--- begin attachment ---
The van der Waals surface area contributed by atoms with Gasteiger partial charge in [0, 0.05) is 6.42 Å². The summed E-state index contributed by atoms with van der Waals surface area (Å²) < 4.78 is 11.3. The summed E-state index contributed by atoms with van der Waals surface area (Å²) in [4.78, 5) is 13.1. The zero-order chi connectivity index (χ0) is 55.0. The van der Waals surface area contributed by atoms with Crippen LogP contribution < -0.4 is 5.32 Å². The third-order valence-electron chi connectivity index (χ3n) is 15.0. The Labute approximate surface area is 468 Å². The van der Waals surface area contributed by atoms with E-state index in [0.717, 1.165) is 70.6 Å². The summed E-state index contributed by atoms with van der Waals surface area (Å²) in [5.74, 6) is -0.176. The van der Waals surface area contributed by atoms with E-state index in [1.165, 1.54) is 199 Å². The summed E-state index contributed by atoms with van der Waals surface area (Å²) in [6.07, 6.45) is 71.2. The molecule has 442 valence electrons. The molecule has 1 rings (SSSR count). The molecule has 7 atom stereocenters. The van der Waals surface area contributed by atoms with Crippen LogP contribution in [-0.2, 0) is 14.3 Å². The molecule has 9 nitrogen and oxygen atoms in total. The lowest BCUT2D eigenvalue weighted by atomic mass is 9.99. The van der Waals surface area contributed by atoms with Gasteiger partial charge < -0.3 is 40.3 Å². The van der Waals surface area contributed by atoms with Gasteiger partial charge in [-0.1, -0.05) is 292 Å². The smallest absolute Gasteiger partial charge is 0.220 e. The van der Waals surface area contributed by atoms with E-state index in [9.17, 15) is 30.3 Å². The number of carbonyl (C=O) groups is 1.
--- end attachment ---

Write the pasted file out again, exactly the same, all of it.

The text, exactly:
The van der Waals surface area contributed by atoms with Gasteiger partial charge in [0, 0.05) is 6.42 Å². The summed E-state index contributed by atoms with van der Waals surface area (Å²) < 4.78 is 11.3. The summed E-state index contributed by atoms with van der Waals surface area (Å²) in [4.78, 5) is 13.1. The zero-order chi connectivity index (χ0) is 55.0. The van der Waals surface area contributed by atoms with Crippen LogP contribution < -0.4 is 5.32 Å². The third-order valence-electron chi connectivity index (χ3n) is 15.0. The Labute approximate surface area is 468 Å². The van der Waals surface area contributed by atoms with E-state index in [0.717, 1.165) is 70.6 Å². The summed E-state index contributed by atoms with van der Waals surface area (Å²) in [5.74, 6) is -0.176. The van der Waals surface area contributed by atoms with E-state index in [1.165, 1.54) is 199 Å². The summed E-state index contributed by atoms with van der Waals surface area (Å²) in [6.07, 6.45) is 71.2. The molecule has 442 valence electrons. The molecule has 1 rings (SSSR count). The molecule has 7 atom stereocenters. The van der Waals surface area contributed by atoms with Crippen LogP contribution in [-0.2, 0) is 14.3 Å². The molecule has 9 nitrogen and oxygen atoms in total. The lowest BCUT2D eigenvalue weighted by atomic mass is 9.99. The van der Waals surface area contributed by atoms with Gasteiger partial charge < -0.3 is 40.3 Å². The van der Waals surface area contributed by atoms with Gasteiger partial charge in [-0.1, -0.05) is 292 Å². The smallest absolute Gasteiger partial charge is 0.220 e. The van der Waals surface area contributed by atoms with E-state index in [9.17, 15) is 30.3 Å². The number of carbonyl (C=O) groups is 1.